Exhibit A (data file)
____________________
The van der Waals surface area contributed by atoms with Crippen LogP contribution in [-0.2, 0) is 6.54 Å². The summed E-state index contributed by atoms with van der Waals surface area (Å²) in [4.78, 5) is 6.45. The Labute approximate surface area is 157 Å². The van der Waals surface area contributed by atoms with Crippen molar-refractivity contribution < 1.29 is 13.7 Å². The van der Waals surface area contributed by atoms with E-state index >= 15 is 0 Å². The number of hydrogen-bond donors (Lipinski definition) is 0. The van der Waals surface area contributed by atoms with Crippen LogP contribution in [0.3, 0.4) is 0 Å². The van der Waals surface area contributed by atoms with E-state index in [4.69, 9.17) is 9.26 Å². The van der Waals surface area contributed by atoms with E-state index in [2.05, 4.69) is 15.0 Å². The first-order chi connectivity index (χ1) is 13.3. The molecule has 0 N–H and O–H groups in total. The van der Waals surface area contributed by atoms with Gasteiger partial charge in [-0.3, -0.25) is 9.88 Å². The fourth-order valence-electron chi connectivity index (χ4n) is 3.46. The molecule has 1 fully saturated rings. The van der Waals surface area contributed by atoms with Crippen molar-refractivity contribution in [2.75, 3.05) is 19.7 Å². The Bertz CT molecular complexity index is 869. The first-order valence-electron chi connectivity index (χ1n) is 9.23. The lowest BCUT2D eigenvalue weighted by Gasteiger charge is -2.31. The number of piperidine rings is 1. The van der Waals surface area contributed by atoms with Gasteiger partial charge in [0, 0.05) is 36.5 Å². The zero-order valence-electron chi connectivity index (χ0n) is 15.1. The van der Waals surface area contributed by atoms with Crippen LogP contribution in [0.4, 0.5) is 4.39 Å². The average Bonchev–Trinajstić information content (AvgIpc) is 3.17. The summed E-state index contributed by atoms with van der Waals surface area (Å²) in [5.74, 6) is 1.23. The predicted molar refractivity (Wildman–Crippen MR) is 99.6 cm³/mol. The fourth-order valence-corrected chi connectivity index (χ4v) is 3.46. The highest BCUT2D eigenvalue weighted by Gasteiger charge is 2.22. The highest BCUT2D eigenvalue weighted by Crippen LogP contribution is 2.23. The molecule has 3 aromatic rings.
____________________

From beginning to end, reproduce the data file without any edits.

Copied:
The van der Waals surface area contributed by atoms with Crippen LogP contribution in [-0.2, 0) is 6.54 Å². The summed E-state index contributed by atoms with van der Waals surface area (Å²) in [4.78, 5) is 6.45. The Labute approximate surface area is 157 Å². The van der Waals surface area contributed by atoms with Crippen molar-refractivity contribution < 1.29 is 13.7 Å². The van der Waals surface area contributed by atoms with E-state index >= 15 is 0 Å². The number of hydrogen-bond donors (Lipinski definition) is 0. The van der Waals surface area contributed by atoms with Crippen LogP contribution in [0.3, 0.4) is 0 Å². The van der Waals surface area contributed by atoms with E-state index in [4.69, 9.17) is 9.26 Å². The van der Waals surface area contributed by atoms with E-state index in [2.05, 4.69) is 15.0 Å². The first-order chi connectivity index (χ1) is 13.3. The molecule has 0 N–H and O–H groups in total. The van der Waals surface area contributed by atoms with Gasteiger partial charge in [-0.3, -0.25) is 9.88 Å². The fourth-order valence-electron chi connectivity index (χ4n) is 3.46. The molecule has 1 fully saturated rings. The van der Waals surface area contributed by atoms with Crippen molar-refractivity contribution in [2.75, 3.05) is 19.7 Å². The Bertz CT molecular complexity index is 869. The first-order valence-electron chi connectivity index (χ1n) is 9.23. The lowest BCUT2D eigenvalue weighted by Gasteiger charge is -2.31. The number of piperidine rings is 1. The van der Waals surface area contributed by atoms with Gasteiger partial charge in [0, 0.05) is 36.5 Å². The zero-order valence-electron chi connectivity index (χ0n) is 15.1. The van der Waals surface area contributed by atoms with Crippen LogP contribution in [0.4, 0.5) is 4.39 Å². The average Bonchev–Trinajstić information content (AvgIpc) is 3.17. The summed E-state index contributed by atoms with van der Waals surface area (Å²) in [5.74, 6) is 1.23. The predicted molar refractivity (Wildman–Crippen MR) is 99.6 cm³/mol. The fourth-order valence-corrected chi connectivity index (χ4v) is 3.46. The highest BCUT2D eigenvalue weighted by Gasteiger charge is 2.22. The highest BCUT2D eigenvalue weighted by Crippen LogP contribution is 2.23. The molecule has 3 aromatic rings.